Saturday, November 29, 2008

Family Thanksgiving Day Trip

Nearly every year we take at least a day trip the day after Thanksgiving, most often to a place of nature. This year we went to the Santa Barbara Botanic Garden. We especially liked the small-size redwood forest and hiking trails. It was a great place for a family outing.

Almost all regional areas of the U.S. have botanical gardens. Wikipedia has a pretty good list of most of the major arboretums and botanical gardens in the country.


Friday, November 21, 2008

News From the L.A. Auto Show - Part 5 (Final)

This is the final post in a 5-part article regarding the Los Angeles Auto Show. Read Part 1, Part 2 , Part 3, Part 4.

Next stop, GM. GM suffers from the same legacy-induced poor management and infatuation with over-proliferation of vehicle brands as Ford and Chrysler, except GM has even more brands that it is staggering to maintain. Its future development is hinging on fuel cell, while its current hybrid offerings are a full line of gasoline/electric vehicles.

On display were the gas/electric Chevrolet cars of 2009 Malibu Hybrid ($26,225, MPG 26/34), 2009 Silverado Hybrid, and 2009 Tahoe Hybrid.

The 2009 Malibu Hybrid gets slightly less MPG than the Camry Hybrid but is priced the same. HybridCars.com offers an interesting review of this Malibu Hybrid, comparing it to the Camry. If you prefer GM vehicles over, let's say, Toyota then the Malibu Hybrid offers you a second, noteworthy sedan option. The Saturn Aura Hybrid (a GM brand, $26,685, MPG 26/34) is, again like Ford's brand excesses, just a repeat of the Malibu Hybrid under a different brand name.

The 2009 Silverado Hybrid is actually not going to be available until early 2009 but is a leap forward in terms of being the first hybrid pickup truck.

The 2009 Tahoe Hybrid is available now at select dealers and is pricey --$51,405, and for a 4x4 the MPG is 20/20. This doubles the city MPG (compared to a regular Tahoe) but is $14,000 more than the base model so to buy a hybrid large SUV with significant towing capacity is really going to cost you. If you don't need such a large SUV, then go with something like the 2009 Ford Escape Hybrid or 2009 Saturn VUE Hybrid (which I talk about below) for half the price. GM's GMC 2009 Yukon Hybrid is basically the same price, same MPG, same everything at the Tahoe Hybrid -- note to GM, just stick with one brand and save yourself a half billion dollars.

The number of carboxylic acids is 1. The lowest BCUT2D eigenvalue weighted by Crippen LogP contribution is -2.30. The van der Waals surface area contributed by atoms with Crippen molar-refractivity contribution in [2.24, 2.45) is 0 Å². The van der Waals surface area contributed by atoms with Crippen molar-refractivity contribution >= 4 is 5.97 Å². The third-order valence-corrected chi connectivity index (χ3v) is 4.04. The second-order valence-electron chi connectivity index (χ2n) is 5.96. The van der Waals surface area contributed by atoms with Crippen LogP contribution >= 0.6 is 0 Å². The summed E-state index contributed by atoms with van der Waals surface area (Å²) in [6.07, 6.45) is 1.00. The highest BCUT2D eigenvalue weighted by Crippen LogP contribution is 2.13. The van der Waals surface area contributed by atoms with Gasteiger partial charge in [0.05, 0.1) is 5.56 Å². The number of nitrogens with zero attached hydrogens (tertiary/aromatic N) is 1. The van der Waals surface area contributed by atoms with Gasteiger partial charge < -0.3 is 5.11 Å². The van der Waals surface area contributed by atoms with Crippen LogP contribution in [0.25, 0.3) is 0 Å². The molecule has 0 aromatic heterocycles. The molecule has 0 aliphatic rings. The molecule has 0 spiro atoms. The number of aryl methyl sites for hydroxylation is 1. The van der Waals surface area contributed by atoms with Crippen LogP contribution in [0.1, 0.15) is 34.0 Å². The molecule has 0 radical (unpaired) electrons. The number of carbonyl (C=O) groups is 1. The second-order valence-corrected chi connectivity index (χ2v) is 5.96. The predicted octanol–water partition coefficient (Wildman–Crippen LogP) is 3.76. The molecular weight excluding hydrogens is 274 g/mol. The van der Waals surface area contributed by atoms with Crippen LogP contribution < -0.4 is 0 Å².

GM also has the Cadillac brand. Within Cadillac, the only green vehicle is the 2009 Cadillac Escalade ($72,865, MPG 20/21). Essentially, again, this is the same vehicle as the Tahoe Hybrid or Tahoe Yukon, just with the Cadillac sticker slapped on and a lux-induced interior/exterior -- that's what you're paying $21,000 more for -- prestige.

Finally, under GM's Saturn there's also the 2009 Vue Hybrid ($28,625, MPG 34/32). If you're looking for a hybrid SUV, then I would compare this SUV with the 2009 Ford Escape Hybrid. They are priced similarly and get basically the same MPG. You would want to test drive both, see which one gives you the most room and maneuverability, compare features and reviews, and then make a choice between the two.

In my last stop at the show, I visited BMW. BMW is hyping up its "EfficientDynamics" term, which really just means it is reducing fuel consumption and emissions. Available in 2009 is a BMW 7-Series which they are saying is a hybrid vehicle line using a lithium-ion battery, but little real information exists on the actual offering -- which keeps BMW's hybrid offerings as concept driven for now.

That said, car batteries for these hybrid cars have usually been NiMH batteries. But most people believe we are headed toward lithium-ion batteries if the manufacturers can overcome some safety and manufacturing issues. Here's a history of batteries and where we are going. With the increased use of batteries in the world, one can only hope there is not only environmentally friendly production and material sourcing but that used batteries are reclaimed and recycled.

In Conclusion:

In all, I would say the industry is moving full throttle with hybrid (gas/electric) and clean diesel technologies. What's on the horizon, though, is a throbbing interest in fuel cell from nearly every manufacturer. I see more promise in fuel cell than electric. But I think electric will really continue ramping up in the next 10 years. Perhaps there will be a crossover into a fuel cell/electric, fuel cell/clean diesel, fuel cell/cellulosic ethanol as a way to bridge the gap. Fuel cell, I feel, offers amazing sustainability for the auto industry and protects consumers' transportation lifestyle and fuel security.

It is very hard to tell where the sustainable diesel (algal diesel) or cellulosic ethanol is going -- there was amazingly no overt push at the auto show for its use.

Obviously there has to be significant downsizing in the auto industry, especially from the U.S. Big 3. Chrysler will likely not survive and may merge into one of the other Big 3 by the end of 2009; in such a scenario, the only real value in a merge would be the Jeep brand and any hybrid technology Chrysler can fork over in the merge -- other than that, I don't see much more value for Chrysler.

Ford and GM will likely survive, but they will have to significantly downsize -- which I don't think the consumer will be hurt by. They need to lose redundant brands ASAP, probably shrink to less than half their current size, and continue a focus on fuel efficiency and hybrid alternatives in order to keep up with Toyota. Any remaining brands that Ford and GM keep should be more defined by design and environmentally friendly features -- down to recyclability of the vehicle at its end of life and starting with every bolt and seat stuffing.

Honda has always been the odd man out -- they will struggle in competing with Toyota's strong hybrid offerings. However, I believe Honda's sights on fuel cell will give them the advantage in the long term -- and the company will publicly state this is the way they want to go, which is why they are letting Toyota have its 15 minutes of fame right now.